Neural Progenitors, Cellular Transplantation and Gene Therapy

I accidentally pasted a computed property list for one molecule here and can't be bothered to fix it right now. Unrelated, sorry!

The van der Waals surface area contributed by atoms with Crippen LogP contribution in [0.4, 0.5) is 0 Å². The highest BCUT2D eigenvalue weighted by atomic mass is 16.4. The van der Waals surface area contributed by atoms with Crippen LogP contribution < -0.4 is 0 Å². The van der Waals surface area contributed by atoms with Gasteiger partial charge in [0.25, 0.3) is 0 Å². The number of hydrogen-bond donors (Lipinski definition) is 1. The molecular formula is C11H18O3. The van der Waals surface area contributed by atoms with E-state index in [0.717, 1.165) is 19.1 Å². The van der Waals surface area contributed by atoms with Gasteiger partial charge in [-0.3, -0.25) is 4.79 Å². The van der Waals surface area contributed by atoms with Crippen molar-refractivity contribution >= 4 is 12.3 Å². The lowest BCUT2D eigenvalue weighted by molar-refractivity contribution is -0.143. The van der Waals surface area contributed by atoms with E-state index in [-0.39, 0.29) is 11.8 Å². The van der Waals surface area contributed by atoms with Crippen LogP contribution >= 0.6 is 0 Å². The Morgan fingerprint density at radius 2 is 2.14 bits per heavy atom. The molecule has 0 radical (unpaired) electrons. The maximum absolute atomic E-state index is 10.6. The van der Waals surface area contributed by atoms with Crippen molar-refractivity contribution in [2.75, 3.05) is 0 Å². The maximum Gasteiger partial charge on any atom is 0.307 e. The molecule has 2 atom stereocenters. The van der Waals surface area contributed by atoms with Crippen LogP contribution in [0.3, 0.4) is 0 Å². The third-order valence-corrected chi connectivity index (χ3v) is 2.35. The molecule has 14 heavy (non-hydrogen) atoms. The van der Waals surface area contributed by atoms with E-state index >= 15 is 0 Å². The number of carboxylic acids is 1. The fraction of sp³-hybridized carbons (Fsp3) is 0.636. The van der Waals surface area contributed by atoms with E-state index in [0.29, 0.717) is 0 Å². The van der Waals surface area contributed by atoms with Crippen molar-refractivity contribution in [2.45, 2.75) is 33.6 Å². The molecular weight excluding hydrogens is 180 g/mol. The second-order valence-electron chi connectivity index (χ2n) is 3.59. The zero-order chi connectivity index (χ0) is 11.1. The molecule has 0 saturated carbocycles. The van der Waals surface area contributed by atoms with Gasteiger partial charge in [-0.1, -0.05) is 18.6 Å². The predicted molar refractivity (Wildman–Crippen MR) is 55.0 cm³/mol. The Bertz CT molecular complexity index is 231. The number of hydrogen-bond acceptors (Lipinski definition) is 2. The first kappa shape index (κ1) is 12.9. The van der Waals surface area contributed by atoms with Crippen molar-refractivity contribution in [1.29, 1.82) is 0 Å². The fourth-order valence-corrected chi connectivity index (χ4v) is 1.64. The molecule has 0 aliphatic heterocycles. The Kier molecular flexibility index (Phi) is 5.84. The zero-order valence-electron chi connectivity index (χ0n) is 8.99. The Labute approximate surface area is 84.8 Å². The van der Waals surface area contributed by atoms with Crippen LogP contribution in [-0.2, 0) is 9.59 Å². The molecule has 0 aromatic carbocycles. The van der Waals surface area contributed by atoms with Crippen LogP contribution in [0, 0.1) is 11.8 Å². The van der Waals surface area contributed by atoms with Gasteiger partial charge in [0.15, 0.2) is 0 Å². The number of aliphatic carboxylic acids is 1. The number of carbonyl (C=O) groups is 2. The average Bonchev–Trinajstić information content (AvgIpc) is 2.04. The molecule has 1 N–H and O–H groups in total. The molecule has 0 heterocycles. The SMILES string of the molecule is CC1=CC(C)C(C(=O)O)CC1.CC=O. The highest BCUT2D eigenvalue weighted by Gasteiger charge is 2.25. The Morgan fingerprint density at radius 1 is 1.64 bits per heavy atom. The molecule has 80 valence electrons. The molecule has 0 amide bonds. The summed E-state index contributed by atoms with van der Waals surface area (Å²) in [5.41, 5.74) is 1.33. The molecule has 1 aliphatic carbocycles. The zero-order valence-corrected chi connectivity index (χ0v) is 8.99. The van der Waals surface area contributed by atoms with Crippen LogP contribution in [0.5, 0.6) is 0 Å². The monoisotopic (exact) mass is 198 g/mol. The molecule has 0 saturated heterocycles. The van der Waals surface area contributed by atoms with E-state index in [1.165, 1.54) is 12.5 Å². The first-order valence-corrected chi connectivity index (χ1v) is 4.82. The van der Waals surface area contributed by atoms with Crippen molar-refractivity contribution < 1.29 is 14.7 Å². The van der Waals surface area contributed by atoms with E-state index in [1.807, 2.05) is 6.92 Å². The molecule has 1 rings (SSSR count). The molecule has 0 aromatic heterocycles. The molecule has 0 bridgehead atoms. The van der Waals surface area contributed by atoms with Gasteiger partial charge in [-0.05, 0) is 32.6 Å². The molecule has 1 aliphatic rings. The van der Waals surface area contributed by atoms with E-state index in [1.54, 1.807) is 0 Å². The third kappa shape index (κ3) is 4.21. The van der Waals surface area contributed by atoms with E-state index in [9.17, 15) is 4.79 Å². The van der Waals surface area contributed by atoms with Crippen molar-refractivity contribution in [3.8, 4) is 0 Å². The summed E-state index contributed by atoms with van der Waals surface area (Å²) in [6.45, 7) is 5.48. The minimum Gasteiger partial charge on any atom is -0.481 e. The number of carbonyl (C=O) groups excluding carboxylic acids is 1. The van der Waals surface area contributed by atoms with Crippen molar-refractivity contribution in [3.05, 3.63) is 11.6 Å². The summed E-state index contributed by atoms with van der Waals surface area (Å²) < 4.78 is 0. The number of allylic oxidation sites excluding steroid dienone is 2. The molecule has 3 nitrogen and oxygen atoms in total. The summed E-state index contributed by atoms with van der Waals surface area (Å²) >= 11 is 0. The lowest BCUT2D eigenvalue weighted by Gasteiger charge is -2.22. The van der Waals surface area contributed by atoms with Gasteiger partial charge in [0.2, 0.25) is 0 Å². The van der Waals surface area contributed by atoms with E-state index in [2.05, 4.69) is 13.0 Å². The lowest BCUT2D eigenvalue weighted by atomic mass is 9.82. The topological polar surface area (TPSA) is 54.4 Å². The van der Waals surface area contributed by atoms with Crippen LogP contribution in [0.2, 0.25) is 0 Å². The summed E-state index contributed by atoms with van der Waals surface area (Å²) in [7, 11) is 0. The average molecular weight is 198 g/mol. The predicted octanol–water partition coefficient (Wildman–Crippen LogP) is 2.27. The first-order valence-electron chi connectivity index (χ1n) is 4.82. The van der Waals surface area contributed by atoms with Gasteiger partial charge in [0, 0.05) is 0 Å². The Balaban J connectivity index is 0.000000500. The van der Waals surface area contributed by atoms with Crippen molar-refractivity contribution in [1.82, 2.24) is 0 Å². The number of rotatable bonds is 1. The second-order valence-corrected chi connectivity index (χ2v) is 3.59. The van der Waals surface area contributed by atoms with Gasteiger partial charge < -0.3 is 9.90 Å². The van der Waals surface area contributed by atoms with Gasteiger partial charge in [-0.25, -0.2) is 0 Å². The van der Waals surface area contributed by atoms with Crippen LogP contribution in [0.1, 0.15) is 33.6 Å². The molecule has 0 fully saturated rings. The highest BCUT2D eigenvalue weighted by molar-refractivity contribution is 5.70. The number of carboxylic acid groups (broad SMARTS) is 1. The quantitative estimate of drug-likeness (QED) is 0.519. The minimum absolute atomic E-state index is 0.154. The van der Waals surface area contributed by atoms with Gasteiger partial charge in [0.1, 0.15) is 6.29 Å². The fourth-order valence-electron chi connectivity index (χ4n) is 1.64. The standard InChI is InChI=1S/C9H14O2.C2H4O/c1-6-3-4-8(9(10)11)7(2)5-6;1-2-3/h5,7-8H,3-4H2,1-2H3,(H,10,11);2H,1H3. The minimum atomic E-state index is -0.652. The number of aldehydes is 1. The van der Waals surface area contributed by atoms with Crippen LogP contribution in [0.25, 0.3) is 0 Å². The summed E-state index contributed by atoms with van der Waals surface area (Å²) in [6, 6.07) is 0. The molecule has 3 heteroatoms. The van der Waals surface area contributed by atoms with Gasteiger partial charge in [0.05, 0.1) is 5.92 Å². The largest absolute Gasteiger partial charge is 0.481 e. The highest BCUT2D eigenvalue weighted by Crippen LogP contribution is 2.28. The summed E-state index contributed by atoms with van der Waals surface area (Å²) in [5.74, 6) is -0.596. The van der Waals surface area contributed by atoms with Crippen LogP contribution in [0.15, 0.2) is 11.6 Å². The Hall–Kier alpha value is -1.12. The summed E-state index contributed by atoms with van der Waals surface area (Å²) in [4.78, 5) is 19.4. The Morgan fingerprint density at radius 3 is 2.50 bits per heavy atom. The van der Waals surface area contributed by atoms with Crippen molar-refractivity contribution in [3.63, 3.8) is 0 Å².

Beginning in 1991, a major new area of research in this IDDRC has been the study of neural progenitor or “stem cells.” This research has included landmark studies of cell fate determination (i.e., identification of external factors and instrinsic factors that regulate the differentiation of neural progenitor cells into neurons, astrocytes and oligodendrocytes). Dr. Greenberg and his colleagues demonstrated that cilliary neurotrophic factor acting through the Jak/STAT pathway plays a key role in the generation of astrocytes (see Science 1997). Drs. Stiles and Rowitch have carried out seminal work leading to the discovery of a family of transcription factors (Neuron 2000, Cell 2002), the Oligs, that specify the differentiation of neural progenitors into oligodendrocytes. Additional work by Greenberg and his colleagues identified a mechanism by which another transcription factor, neurogenin, supresses the glial fate and promotes neuronal differentiation (Sun et al., Cell 2001). In addition to these fundamental insights into the mechanisms regulating cell fate determination, IDDRC investigators have been pioneers in efforts to harness the potential of neural progenitors for repairing thedamaged nervous system. The work has been pursued principally by Drs. Snyder and Macklis (for key initial reports see Cell, 1992; J. Neurosci., 1993; Nature, 1995; PNAS, 1995; Nature, 1995). The potential impact of this research on prevention and treatment of serious neurological disability could be enormous. The initial work utilized a neuron-specific model of cortical neuron depletion, developed by Dr. Macklis, to study development of transplanted, genetically engineered neural progenitors. Remarkably the transplanted cells differentiated and integrated into the lesioned cortex and sent distant appropriate intercortical projections across the corpus callosum. Dr. Snyder’s work showed that the immortalized donor progenitors, upon transplantation, can engraft throughout the neuraxis and develop into “functional” neurons, oligodendroglia and astrocytes. Dr. Snyder then used neural progenitor transplantation to deliver sustained therapeutic levels of the missing gene product ?-glucuronidase directly to and throughout the brain of the Mucopolysaccharidosis Type VII mouse. Enzyme expression by these donor cells as integral brain components resulted in widespread correction of CNS neuropathology in this model of a human metabolic disease that causes mental retardation and is representative of a class of neurogenetic diseases whose CNS manifestations have heretofore been unresponsive to therapy. Dr. Snyder’s subsequent work has extended this exciting therapy to other neurogenetic disorders. This work in the IDDRC Basic Neuroscience Program was followed by parallel development of the use of stem cells in the treatment of muscular dystrophy by Dr. Kunkel in the Genetics Program (Kunkel, Mulligan and Gussoni).